Sally Potter’s (Orlando, Ginger & Rosa) eighth feature film, The Party, is a dark comedy, a political satire, and a family drama all tightly rolled into an entertaining film fronted by the likes of Kristin Scott Thomas, Cillian Murphy, Timothy Spall, and Patricia Clarkson.
The film is literally dark, too, since Potter filmed the feature in crisp black and white. The monochrome style, paired with the fact the film is shot entirely in one house, creates a thrilling sense of entrapment. It is not only the film’s dysfunctional characters who cannot escape the secrets that are inevitably about to unravel one-by-one but the audience, too. The black and white coloring means the viewer is constantly questioning the drama. The colorless style suggests truth and simplicity, with “good” and “bad” being very clearly defined categories, yet also exemplifies the act of performance each character succumbs to: none of them are truly themselves. Instead, the characters are all playing roles in order to live up to, often false, expectations.
It would be unfair to single out any of the cast members for their performance since all seven lead actors — Thomas, Cherry Jones, Murphy, Emily Mortimer, Spall, Clarkson, and Bruno Ganz — deliver memorable performances that are at once self-aware and understated. Clarkson delivers the best and sharpest lines; Murphy’s edginess makes the viewer grip their armchair, ready for the character to tip over the edge at any second; Mortimer blurs the line between self-imposed ignorance and innocence; Jones revels in her character’s professor status, attempting to apply logic to a logicless situation; Spall is almost as funny as Clarkson; Thomas, despite her character’s hubris, remains sympathetic throughout the film; and Ganz manages to make his character at once odd and obscure, yet, contrasted with his guests, relatively normal. It’s as if Potter’s characters are archetypes of different kinds of chaos, stemming from different kinds of secrets.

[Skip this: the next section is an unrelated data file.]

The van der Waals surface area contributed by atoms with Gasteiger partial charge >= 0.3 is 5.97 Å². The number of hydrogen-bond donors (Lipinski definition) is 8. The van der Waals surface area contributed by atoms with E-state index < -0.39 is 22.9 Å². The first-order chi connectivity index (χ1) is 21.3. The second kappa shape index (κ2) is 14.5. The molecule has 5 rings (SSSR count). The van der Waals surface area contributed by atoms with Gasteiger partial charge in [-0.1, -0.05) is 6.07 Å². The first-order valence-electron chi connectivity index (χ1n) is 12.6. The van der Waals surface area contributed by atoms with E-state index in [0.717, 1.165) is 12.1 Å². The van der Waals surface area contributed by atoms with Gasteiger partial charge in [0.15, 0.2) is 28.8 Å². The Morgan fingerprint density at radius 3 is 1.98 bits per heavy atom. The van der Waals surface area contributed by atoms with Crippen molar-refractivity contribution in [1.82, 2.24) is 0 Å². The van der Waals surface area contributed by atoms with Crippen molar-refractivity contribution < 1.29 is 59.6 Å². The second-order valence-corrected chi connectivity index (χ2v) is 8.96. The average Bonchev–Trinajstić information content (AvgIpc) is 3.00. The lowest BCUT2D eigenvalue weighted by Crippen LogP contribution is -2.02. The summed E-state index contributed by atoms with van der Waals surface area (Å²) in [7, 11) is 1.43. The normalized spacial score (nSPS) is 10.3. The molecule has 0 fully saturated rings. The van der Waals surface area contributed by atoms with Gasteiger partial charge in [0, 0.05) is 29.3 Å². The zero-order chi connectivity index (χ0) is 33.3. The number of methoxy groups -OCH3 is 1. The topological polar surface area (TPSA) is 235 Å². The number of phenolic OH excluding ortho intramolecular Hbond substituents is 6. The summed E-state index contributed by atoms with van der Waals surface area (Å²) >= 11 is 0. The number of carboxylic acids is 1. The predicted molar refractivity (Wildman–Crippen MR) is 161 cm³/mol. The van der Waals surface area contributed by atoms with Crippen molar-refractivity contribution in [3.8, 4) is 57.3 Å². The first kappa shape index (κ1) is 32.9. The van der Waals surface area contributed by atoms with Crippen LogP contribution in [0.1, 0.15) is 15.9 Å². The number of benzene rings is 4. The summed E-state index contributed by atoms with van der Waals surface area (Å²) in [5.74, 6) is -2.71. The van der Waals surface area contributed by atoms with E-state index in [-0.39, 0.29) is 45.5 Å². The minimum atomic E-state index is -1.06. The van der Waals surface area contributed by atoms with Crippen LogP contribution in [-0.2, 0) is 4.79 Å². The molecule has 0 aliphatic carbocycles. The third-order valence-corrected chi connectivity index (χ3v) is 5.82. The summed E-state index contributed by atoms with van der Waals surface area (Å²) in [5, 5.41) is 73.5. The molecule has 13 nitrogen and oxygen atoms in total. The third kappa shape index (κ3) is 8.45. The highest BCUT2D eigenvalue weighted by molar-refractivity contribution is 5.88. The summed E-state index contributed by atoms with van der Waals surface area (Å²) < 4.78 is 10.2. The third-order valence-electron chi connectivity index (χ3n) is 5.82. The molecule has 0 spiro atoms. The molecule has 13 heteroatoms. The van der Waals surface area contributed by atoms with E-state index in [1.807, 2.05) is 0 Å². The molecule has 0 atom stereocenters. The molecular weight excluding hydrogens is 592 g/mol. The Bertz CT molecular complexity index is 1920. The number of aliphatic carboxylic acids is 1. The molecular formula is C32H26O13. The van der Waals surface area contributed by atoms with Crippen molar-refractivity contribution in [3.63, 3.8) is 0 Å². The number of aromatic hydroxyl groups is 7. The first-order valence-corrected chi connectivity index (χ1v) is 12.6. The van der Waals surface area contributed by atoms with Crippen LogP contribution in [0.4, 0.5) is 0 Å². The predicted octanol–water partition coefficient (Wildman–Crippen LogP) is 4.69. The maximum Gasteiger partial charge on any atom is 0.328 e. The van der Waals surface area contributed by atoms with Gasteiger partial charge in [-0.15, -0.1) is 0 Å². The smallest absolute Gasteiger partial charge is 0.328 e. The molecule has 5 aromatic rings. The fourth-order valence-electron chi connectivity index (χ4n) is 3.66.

Potter and her cinematographer, Aleksei Rodionov, use the enclosed spaces of the house’s interiors to their advantage: sparingly-used close-ups become completely claustrophobic whilst, out in the garden, Rodionov’s framing becomes wider, signifying a sense of relief from the chaos unfolding inside. The camera mirrors the characters’ chaos. However, where Potter’s characters are victims of the chaos and anxiety that has been built up by layers of secrets, Potter’s camera remains in control. The audience is able to viscerally feel the characters’ panic, but always in the safe hands of Potter. It is as if the audience is the uninvited eight guest.
Without spoiling too much of the story, The Party begins with an unexpected guest. Who is this guest is? That’s for us to decipher. Before Potter reveals the guest at the door, she cuts to earlier in the evening, before the party has even begun. Of course, by the end of the film, we return to the door, finally clued-in about what goes on behind Number 14. The Party‘s circular narrative is not only a smart structural device, the circular motion also signifies how these characters are doomed to repeat the mistakes of their past, and, as The Party‘s opening suggests, their future.